Ianc2
Ianc2 in reply to irene75359

Hi Irene

How long did your recovery take?

irene75359
irene75359 in reply to Ianc2

Do you mean from the colonoscopy? After the procedure, physically I was absolutely fine, no aches or pains, nothing. However, I had nightmares about the procedure, but when I went back to see the consultant he was such a gracious man and so understanding of what I felt was my trauma he wrote to my GP telling him what had happened. He said the member of his team who had carried out the procedure was experienced, however I had been given the minimum dose of sedative and that I could have been given more. Hence my comment re adequate sedation above. The consultant and his empathy went a long way towards my recovery.

I am scheduled for an ablation in 2 weeks and I was told I would be under General anesthesia . I would rather do it under sedation and asked if I had a choice but EP said no that everyone has to be under GA. I don’t like the sore throat that always happens to me after a procedure under GA.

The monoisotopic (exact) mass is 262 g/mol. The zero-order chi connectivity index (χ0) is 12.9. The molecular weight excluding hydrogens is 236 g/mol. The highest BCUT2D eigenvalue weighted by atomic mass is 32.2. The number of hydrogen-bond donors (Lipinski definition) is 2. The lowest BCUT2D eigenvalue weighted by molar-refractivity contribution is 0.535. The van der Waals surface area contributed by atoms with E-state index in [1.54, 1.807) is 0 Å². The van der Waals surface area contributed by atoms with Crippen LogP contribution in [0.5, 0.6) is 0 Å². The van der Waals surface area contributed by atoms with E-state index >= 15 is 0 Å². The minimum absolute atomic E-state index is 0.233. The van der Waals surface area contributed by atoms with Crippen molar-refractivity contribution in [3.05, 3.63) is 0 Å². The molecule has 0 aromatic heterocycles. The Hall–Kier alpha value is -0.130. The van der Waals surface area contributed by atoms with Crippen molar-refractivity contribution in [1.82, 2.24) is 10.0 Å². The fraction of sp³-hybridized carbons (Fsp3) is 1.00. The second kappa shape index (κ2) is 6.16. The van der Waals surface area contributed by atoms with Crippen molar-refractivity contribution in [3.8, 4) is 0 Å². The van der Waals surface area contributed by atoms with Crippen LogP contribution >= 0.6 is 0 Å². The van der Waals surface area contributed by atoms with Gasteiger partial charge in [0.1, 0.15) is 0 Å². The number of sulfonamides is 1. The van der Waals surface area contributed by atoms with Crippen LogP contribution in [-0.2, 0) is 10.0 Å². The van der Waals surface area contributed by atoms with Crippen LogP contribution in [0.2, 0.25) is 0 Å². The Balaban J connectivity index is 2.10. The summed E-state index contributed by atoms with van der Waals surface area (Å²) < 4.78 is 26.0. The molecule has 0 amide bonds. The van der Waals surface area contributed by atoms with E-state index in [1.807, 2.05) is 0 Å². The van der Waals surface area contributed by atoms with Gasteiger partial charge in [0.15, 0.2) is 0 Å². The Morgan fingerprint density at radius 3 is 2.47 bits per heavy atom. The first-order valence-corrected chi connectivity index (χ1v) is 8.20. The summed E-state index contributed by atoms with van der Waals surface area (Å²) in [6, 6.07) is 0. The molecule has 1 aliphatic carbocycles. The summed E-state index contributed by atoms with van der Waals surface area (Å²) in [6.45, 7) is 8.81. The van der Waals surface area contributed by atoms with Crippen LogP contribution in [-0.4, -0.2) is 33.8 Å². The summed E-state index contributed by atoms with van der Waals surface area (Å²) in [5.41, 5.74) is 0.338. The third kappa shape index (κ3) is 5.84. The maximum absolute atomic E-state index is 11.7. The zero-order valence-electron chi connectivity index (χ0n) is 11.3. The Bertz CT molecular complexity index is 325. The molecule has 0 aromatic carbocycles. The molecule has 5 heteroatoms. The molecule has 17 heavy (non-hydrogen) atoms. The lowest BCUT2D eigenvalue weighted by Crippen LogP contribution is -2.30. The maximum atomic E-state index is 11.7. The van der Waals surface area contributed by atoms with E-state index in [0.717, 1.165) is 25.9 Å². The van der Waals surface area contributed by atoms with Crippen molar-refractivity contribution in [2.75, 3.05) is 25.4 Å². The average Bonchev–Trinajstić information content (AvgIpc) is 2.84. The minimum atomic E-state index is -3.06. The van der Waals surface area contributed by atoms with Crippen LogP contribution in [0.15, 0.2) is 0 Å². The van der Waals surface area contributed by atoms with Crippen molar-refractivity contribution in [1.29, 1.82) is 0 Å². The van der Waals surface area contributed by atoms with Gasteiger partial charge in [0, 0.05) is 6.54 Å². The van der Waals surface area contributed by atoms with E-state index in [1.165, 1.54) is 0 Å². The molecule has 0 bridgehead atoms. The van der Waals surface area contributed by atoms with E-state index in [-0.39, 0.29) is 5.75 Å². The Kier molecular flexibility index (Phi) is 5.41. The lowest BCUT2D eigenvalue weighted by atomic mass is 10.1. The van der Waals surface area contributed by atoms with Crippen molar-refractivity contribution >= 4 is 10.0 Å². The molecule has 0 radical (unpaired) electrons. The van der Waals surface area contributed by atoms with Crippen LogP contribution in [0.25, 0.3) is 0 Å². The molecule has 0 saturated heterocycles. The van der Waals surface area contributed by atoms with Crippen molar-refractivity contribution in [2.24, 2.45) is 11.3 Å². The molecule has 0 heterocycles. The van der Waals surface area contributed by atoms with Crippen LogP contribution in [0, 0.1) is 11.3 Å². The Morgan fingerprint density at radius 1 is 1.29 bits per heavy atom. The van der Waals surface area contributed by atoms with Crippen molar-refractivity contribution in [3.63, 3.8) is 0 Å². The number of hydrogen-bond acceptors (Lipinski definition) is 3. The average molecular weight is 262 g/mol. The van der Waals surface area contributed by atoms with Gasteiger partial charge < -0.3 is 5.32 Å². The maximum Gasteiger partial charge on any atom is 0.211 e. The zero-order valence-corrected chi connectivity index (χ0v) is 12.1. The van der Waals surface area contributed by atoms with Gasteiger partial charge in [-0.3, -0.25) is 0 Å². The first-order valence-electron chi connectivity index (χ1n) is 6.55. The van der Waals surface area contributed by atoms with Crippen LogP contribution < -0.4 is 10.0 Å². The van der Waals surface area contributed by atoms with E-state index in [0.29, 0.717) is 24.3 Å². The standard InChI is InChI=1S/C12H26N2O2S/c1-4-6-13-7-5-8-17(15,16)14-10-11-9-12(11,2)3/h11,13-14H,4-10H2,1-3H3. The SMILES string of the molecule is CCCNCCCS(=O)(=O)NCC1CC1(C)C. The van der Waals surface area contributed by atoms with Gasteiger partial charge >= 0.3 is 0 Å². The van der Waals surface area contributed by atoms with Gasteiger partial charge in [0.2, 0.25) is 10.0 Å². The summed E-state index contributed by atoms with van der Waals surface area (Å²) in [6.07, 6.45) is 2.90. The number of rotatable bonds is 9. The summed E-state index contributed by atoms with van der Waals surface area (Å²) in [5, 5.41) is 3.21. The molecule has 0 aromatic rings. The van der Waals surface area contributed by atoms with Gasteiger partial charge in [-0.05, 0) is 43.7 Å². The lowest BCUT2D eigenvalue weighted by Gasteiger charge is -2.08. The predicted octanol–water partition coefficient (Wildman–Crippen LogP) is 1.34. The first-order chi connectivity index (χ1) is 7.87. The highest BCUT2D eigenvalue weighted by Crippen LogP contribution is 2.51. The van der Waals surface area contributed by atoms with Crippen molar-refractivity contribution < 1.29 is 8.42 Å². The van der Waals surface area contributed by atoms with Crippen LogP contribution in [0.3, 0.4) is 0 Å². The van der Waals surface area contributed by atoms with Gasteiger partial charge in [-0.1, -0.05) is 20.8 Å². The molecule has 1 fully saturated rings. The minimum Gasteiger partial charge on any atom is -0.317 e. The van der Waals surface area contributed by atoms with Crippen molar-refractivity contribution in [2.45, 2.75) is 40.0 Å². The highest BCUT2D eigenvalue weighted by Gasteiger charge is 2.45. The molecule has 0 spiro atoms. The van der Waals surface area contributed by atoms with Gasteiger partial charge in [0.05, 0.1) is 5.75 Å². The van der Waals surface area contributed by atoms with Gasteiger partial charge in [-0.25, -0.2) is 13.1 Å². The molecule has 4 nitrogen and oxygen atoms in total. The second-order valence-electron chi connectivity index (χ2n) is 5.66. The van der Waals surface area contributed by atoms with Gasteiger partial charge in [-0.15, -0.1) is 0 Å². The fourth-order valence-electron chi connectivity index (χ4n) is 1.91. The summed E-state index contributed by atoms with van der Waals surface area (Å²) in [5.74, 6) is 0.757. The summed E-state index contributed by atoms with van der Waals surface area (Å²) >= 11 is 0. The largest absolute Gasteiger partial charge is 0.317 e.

Ianc2
Ianc2 in reply to Flaka

I understand only the best quality Ice cream will fix this.

Flaka
Flaka in reply to Ianc2

Sounds good to me.

That's probably in contrast to my EP where the ablaitons would be done under sedation apart from a potential 6th "touch up" where I'd need the TOE down the throat.

I'm quite happy they've all been under sedation, even with the issues I had, because I have a great relationship with my EP as a result.

Hi there , had an svt ablation under sedation on Monday . Took one hour , it was enough , three hours I can’t imagine! I Catheter lab was very cold and a lot going on , not painful but there is a degree of discomfort ! What would I prefer given the choice, to be out cold ! Did leave hospital the same day , with very little details on recovery , so this forum has helped a lot ! Good luck , is your for AF ? And don’t rush your recovery . They told me to go and carry on as normal , I had a physical and emotional meltdown 48 hour later !

I had my cryoablation under sedation and it was around 2.1/2-3 hours. I was away with the fairies most of the time. However I have a very low pain threshold and remember experiencing the most horrendous ice cream headache, I told them and they gave me more sedation. I also remember being given hiccups and it being very cold in the cath lab! I'm the biggest wuss when it comes to procedures, even using numbing cream before I went to blood donors, then having local anaesthetic when I got there but I'd willingly go through another ablation under sedation as since having mine, I've been 2 years AFib free. Everyone's experience is different, I'd say go for it, it may be the best thing you've done!